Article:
The Legislative Analyst's Office notes that Brown says departments won't make about one-third of the cuts required in the 2010-11 general fund budget. Furthermore, the LAO says, Brown's budget plan for 2011-12 contains several suspect assumptions about employee cost savings.
Let's hit this point by point:
The 2010-11 general fund budget assumes about $1.5 billion in savings through labor contract concessions and furloughs ($896 million), the so-called "workforce cap" of unspecified cuts left for departments to make on their own ($450 million) and operating expense and equipment cuts ($130 million).
What's really happening? The savings estimated from contract concessions and furloughs will be about $166 million less than originally estimated for this budget year, the Brown administration has said. The workforce cap will save the general fund about $281 million -- CDCR is going to miss its target by $272 million. Operating expenses and equipment? The state will manage only $30 million in cuts this year.
Brown's budget assumes $308 million in employee compensation cuts negotiated with six unions with expired contracts, but that will only happen, the LAO says, if the deals cut the state's wage and benefits obligation by 10 percent. (Brown has said he's looking for an "8 percent to 10 percent" reduction in those employees' take home pay, but his budget assumes 10 percent.)
A cheaper employee health plan option that Brown envisions probably won't save $72 million because the graying state workforce won't go for it in a big way.
Brown's budget assumes another $200 million in unspecified general fund cuts. He also figures that CDCR and two other departments that will miss their 2010-11 savings target will carry that goal into 2011-12 and achieve it.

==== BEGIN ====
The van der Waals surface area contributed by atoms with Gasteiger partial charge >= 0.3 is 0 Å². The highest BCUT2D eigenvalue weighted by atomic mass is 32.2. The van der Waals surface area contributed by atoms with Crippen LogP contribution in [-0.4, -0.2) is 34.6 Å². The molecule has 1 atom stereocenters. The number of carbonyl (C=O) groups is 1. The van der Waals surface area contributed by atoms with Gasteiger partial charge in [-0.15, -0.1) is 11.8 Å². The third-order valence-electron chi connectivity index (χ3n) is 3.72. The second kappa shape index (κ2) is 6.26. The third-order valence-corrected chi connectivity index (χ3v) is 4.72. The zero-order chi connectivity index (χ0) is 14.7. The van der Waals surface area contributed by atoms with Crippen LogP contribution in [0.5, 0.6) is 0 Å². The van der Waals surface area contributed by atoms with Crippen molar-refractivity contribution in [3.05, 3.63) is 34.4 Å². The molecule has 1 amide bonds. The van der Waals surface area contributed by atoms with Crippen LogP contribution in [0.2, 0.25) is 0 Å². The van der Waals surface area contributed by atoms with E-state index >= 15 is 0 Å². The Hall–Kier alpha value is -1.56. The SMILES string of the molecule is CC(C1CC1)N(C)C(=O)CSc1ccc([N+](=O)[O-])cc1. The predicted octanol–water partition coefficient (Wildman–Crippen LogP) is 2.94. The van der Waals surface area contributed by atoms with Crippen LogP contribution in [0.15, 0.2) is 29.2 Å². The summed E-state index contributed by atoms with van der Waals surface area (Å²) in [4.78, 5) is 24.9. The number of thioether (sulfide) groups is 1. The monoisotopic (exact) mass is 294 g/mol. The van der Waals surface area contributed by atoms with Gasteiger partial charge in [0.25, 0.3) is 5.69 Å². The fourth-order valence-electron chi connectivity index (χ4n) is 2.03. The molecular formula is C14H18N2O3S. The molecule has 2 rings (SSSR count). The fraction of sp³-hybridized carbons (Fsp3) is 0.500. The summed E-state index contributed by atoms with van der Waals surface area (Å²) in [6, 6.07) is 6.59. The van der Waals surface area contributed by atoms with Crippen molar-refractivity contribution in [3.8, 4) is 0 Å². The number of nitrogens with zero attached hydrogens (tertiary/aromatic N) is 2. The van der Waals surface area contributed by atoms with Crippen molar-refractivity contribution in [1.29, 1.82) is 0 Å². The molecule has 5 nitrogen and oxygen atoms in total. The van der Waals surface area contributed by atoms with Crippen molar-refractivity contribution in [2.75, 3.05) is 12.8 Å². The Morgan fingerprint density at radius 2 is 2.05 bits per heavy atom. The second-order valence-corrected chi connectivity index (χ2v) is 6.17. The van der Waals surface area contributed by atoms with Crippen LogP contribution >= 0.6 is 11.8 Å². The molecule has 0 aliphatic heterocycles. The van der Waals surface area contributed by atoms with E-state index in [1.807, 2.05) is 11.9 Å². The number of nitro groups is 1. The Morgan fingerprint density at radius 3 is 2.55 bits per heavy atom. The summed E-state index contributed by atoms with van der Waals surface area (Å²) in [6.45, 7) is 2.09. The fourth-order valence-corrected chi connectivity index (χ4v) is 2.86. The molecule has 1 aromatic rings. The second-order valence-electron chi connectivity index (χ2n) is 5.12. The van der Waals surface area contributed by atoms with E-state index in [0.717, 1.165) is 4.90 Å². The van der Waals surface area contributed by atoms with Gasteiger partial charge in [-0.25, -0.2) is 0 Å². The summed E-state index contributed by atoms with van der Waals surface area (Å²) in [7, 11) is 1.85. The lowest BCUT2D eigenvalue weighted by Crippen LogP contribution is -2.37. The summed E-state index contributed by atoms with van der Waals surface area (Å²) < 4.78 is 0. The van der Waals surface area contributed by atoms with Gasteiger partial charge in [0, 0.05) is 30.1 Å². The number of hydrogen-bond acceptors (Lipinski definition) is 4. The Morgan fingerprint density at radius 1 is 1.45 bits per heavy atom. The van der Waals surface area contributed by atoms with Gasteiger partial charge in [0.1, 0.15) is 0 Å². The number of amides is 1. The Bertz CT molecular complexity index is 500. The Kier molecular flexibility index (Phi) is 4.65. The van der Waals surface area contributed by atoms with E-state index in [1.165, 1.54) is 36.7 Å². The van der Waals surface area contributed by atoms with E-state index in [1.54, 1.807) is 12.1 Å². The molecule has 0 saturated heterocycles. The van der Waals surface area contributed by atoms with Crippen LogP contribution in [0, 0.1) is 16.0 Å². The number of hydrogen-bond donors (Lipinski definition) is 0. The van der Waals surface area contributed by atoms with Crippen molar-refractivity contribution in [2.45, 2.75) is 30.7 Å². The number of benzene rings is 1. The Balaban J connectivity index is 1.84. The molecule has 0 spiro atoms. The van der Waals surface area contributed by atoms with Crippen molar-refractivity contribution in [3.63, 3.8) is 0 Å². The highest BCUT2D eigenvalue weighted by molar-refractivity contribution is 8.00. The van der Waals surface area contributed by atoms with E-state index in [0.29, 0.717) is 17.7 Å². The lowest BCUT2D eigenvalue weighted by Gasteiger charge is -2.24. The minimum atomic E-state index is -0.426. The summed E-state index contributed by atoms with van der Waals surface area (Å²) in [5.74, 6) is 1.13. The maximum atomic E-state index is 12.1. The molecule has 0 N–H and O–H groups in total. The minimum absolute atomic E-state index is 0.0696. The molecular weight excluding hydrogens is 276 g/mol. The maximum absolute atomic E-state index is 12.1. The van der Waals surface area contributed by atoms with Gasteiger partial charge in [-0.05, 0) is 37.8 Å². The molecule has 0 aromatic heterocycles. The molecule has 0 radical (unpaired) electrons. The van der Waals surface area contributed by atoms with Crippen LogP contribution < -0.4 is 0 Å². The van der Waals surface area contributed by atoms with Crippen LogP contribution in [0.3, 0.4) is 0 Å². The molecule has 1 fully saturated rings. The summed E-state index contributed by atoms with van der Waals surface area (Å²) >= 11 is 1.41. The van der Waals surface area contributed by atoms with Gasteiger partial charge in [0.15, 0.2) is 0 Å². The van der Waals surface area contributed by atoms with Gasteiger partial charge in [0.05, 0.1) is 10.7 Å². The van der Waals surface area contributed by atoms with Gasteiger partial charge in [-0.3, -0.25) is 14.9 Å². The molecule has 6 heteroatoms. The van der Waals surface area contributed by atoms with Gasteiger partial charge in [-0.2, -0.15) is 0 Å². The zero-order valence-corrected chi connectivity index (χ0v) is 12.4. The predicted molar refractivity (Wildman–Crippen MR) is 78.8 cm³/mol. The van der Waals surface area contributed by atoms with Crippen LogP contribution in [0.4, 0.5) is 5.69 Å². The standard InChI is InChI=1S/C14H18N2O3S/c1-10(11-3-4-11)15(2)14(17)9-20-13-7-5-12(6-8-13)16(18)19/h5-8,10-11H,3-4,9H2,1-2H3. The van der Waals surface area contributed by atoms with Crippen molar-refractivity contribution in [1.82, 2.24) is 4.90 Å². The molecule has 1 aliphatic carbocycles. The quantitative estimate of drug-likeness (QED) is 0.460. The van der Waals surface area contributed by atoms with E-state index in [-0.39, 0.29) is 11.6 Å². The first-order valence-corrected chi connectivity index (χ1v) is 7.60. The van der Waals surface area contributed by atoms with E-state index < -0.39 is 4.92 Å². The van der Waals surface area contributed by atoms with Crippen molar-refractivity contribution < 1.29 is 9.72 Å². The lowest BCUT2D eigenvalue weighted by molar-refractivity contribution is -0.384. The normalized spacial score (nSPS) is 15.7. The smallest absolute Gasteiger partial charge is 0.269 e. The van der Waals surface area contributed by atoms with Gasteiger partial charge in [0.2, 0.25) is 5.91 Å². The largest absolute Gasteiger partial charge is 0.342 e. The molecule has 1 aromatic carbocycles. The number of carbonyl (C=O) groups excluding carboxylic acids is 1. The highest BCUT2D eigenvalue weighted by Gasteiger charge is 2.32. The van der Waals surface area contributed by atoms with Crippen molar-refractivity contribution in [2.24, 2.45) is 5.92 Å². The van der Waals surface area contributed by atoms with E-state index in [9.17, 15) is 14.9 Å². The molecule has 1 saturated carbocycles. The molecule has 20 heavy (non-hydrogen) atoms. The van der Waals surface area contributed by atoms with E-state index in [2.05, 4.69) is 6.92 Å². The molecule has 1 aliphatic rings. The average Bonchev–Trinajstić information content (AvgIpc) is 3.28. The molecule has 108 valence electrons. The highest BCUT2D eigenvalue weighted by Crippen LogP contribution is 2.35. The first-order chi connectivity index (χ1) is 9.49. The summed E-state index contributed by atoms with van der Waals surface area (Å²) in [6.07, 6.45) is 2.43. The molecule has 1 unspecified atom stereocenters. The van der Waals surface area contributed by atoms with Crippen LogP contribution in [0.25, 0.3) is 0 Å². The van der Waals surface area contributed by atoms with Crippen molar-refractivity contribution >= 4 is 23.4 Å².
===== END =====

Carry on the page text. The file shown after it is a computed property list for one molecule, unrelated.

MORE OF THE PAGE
"It is unclear how departments would achieve these additional proposed reductions..." the LAO says. "The administration assumes the three departments--including CDCR--that were unable to fully achieve their workforce cap savings in 2010-11 will do so in the (coming) budget year. The CDCR has a significant structural shortfall and, to our knowledge, has no plan to achieve these workforce cap savings."
So what are some alternatives? Here's what the analyst says:
Negotiate 14 percent compensation cuts -- equal to three furlough days -- with the six unions with expired deals instead Brown's stated 8 percent to 10 percent goal.
Furlough other employees one day per month when their contractual 12-month personal leave program (and no-furlough guarantee) expires. Units that would be affected: 1, 3, 4, 11, 12, 14, 15, 16, 17, 20, 21.
Cut pay. We'll leave this one to the LAO to explain:
Reducing employee salary offers the greatest legislative flexibility. Collective bargaining is largely a process of quid pro quo, and right now the state has little or nothing to give employees in exchange for large cuts. Under the Ralph C. Dills Act, the Legislature has reserved for itself its constitutional powers to appropriate funds and, therefore, the right to set salary levels for represented employees at the level it desires. The Legislature could vary the size of pay reductions by bargaining unit or classification. This would give the Legislature some ability to prioritize certain employment classifications. Conversely, the Legislature could reduce pay for employees who are compensated at higher levels than similar government or private sector employees. We note that any pay reduction should be applied equally across all employees in a given classification.